Invasive Diagnostics

Occasionally a pregnancy may be complicated by an abnormal ultrasound finding, an increased risk of a genetic abnormality on a screening tests or the mother has been exposed to a virus that is affecting her baby’s health. In such cases, there may be a need for a more invasive procedure or test to get further information to help the baby prior to delivery or to help the family and pediatricians prepare for delivery. The Maternal Fetal Medicine team here at Woman’s has vast experience in providing these options here at our facility.

Chorionic Villus Sampling

Chorionic Villus Sampling (CVS) test is carried out around the 9th or 10th week of pregnancy, and again it is an outpatient procedure. This test takes a very small amount of material from the developing placenta.

How the Test is Performed

Typically this test is performed by placing a thin tube through the cervix (neck of the womb) to obtain the sample. Most women say that this is only slightly uncomfortable.


The external appearance of a newborn baby can provide important clues for genetic syndromes or to confirm the likelihood of normal outcome. However, sometimes the quality of these images can be affected by fetal size, position, and movement.

How the Test is Performed

Fetoscopy involves placement of a thin, flexible instrument into the uterus through a small abdominal incision on the mother. The endoscope can also be used through the maternal cervix. This procedure is typically performed at approximately 18 weeks when many of the external fetal structures are more easily visualized.

Fetal Blood Sampling

Fetal blood sampling (FBS) is the collecting of fetal blood directly from the umbilical cord or fetus. The fetal blood is tested for signs of anemia and other blood problems. FBS is also known as cordocentesis or percutaneous umbilical cord blood sampling. FBS is usually used when a Doppler ultrasound and/or a series of amniocentesis tests have first shown moderate to severe anemia.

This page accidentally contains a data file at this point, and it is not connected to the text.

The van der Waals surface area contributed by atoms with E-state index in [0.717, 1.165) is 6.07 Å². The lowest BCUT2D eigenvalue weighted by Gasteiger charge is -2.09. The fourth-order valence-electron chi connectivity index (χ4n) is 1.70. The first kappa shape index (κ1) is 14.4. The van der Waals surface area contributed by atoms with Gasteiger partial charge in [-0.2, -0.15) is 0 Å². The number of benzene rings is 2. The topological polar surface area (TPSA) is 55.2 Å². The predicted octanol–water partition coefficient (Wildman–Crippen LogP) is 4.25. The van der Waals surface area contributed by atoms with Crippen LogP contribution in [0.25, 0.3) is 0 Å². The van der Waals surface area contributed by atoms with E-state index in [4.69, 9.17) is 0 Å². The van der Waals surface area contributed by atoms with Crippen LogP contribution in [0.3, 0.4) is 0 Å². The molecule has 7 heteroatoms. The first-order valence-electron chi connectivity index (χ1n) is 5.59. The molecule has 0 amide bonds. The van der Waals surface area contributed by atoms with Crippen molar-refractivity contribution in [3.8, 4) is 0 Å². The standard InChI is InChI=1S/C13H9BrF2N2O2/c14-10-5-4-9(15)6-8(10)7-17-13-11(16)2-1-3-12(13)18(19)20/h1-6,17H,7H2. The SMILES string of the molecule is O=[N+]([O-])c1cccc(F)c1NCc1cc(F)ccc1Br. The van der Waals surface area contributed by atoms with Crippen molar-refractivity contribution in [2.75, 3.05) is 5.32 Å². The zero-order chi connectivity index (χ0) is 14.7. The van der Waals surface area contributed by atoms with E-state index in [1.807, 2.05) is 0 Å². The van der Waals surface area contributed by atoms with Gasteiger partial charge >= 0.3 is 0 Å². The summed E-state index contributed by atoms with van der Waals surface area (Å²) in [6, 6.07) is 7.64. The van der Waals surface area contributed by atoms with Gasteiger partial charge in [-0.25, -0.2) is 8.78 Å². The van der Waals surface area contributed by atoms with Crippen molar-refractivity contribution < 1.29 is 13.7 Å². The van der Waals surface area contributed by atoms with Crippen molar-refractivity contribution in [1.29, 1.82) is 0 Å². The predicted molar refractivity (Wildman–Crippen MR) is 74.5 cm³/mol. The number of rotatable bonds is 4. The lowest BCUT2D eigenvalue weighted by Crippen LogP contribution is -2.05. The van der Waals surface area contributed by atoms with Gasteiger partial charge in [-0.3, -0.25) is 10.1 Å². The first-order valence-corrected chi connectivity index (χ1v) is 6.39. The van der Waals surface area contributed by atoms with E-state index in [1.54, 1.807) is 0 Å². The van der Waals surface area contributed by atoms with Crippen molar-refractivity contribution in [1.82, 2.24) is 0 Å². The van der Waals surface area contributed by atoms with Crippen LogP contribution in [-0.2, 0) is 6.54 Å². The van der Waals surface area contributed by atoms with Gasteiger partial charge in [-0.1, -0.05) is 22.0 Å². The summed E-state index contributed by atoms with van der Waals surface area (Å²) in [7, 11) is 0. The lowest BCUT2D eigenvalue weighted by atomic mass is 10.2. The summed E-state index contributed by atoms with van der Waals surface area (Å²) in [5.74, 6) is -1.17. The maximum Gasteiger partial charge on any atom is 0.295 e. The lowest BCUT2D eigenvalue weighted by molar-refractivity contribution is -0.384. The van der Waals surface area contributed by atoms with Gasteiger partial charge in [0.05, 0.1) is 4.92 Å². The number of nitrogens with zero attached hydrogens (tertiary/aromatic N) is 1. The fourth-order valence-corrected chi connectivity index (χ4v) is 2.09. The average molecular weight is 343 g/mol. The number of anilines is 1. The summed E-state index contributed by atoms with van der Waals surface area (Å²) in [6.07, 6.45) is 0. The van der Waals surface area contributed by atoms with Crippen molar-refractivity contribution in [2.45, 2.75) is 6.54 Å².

How the Test is Performed

FBS is performed in a hospital's outpatient surgery department. You will probably be given a sedative to reduce your and the fetus's movement during the FBS procedure.

• The fetus may be given an injection of medicine that temporarily stops movement.

• A small area of your abdomen is numbed with an injection of local anesthetic.

• Ultrasound is used to guide a needle through your abdomen into an umbilical vein in the umbilical cord.

• A small amount of blood is withdrawn into the needle and collected.

Fetal Tissue Biopsy

This procedure is used to detect hereditary conditions of the fetus that cannot be identified through more conventional methods such as amniocentesis or chorionic villus sampling of the placenta. The biopsy is typically performed between 17-20 weeks gestation

How the Test is Performed

Anesthetic is used to numb the mother’s skin. Using ultrasonic guidance, the physician inserts a small hollow tube into the mother’s abdomen and through the gestational sac to reach the fetus. The tube permits passage of biopsy forceps that is used to obtain a fetal skin sample. A small amount of intravenous sedation is used for the mother as needed.

Genetic Amniocentesis

Genetic amniocentesis can provide information about your baby's genetic makeup. Generally, genetic amniocentesis is offered when the test results might have a significant impact on the management of the pregnancy or your desire to continue the pregnancy.

How the Test is Performed

The test involves placing a needle in to the womb through the woman’s abdomen and obtaining a small sample of the fluid in which the baby floats (the amniotic fluid). Most women say that the test is not painful.

The amniocentesis test is usually carried out between 16 and 18 weeks of the pregnancy and can be done in an outpatient clinic.